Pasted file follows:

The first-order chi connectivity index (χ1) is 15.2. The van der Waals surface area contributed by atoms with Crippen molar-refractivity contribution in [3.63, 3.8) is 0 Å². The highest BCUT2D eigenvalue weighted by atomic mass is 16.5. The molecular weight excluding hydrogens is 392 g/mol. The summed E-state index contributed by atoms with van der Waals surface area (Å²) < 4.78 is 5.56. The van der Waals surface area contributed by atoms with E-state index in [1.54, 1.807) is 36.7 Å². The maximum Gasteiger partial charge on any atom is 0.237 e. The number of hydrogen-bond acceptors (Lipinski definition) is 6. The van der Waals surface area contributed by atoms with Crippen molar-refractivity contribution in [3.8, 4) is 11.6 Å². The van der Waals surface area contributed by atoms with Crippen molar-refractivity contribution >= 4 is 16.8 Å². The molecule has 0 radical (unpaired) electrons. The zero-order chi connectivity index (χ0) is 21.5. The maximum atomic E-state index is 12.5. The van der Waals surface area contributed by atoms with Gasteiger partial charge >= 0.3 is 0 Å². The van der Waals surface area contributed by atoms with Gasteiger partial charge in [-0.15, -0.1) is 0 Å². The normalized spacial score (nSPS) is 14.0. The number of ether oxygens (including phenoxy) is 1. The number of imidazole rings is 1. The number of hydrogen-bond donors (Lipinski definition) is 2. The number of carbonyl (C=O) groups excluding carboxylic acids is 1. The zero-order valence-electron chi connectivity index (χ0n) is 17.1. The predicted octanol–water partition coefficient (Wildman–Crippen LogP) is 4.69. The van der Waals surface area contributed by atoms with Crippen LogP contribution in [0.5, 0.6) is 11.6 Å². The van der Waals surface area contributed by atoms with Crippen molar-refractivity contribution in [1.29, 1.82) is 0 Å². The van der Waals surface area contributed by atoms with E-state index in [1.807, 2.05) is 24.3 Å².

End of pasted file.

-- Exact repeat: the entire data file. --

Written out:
The first-order chi connectivity index (χ1) is 15.2. The van der Waals surface area contributed by atoms with Crippen molar-refractivity contribution in [3.63, 3.8) is 0 Å². The highest BCUT2D eigenvalue weighted by atomic mass is 16.5. The molecular weight excluding hydrogens is 392 g/mol. The summed E-state index contributed by atoms with van der Waals surface area (Å²) < 4.78 is 5.56. The van der Waals surface area contributed by atoms with E-state index in [1.54, 1.807) is 36.7 Å². The maximum Gasteiger partial charge on any atom is 0.237 e. The number of hydrogen-bond acceptors (Lipinski definition) is 6. The van der Waals surface area contributed by atoms with Crippen molar-refractivity contribution in [3.8, 4) is 11.6 Å². The van der Waals surface area contributed by atoms with Crippen molar-refractivity contribution >= 4 is 16.8 Å². The molecule has 0 radical (unpaired) electrons. The zero-order chi connectivity index (χ0) is 21.5. The maximum atomic E-state index is 12.5. The van der Waals surface area contributed by atoms with Gasteiger partial charge >= 0.3 is 0 Å². The van der Waals surface area contributed by atoms with Gasteiger partial charge in [-0.15, -0.1) is 0 Å². The normalized spacial score (nSPS) is 14.0. The number of ether oxygens (including phenoxy) is 1. The number of imidazole rings is 1. The number of hydrogen-bond donors (Lipinski definition) is 2. The number of carbonyl (C=O) groups excluding carboxylic acids is 1. The zero-order valence-electron chi connectivity index (χ0n) is 17.1. The predicted octanol–water partition coefficient (Wildman–Crippen LogP) is 4.69. The van der Waals surface area contributed by atoms with Crippen LogP contribution in [0.5, 0.6) is 11.6 Å². The van der Waals surface area contributed by atoms with Crippen molar-refractivity contribution in [1.29, 1.82) is 0 Å². The van der Waals surface area contributed by atoms with E-state index in [1.807, 2.05) is 24.3 Å².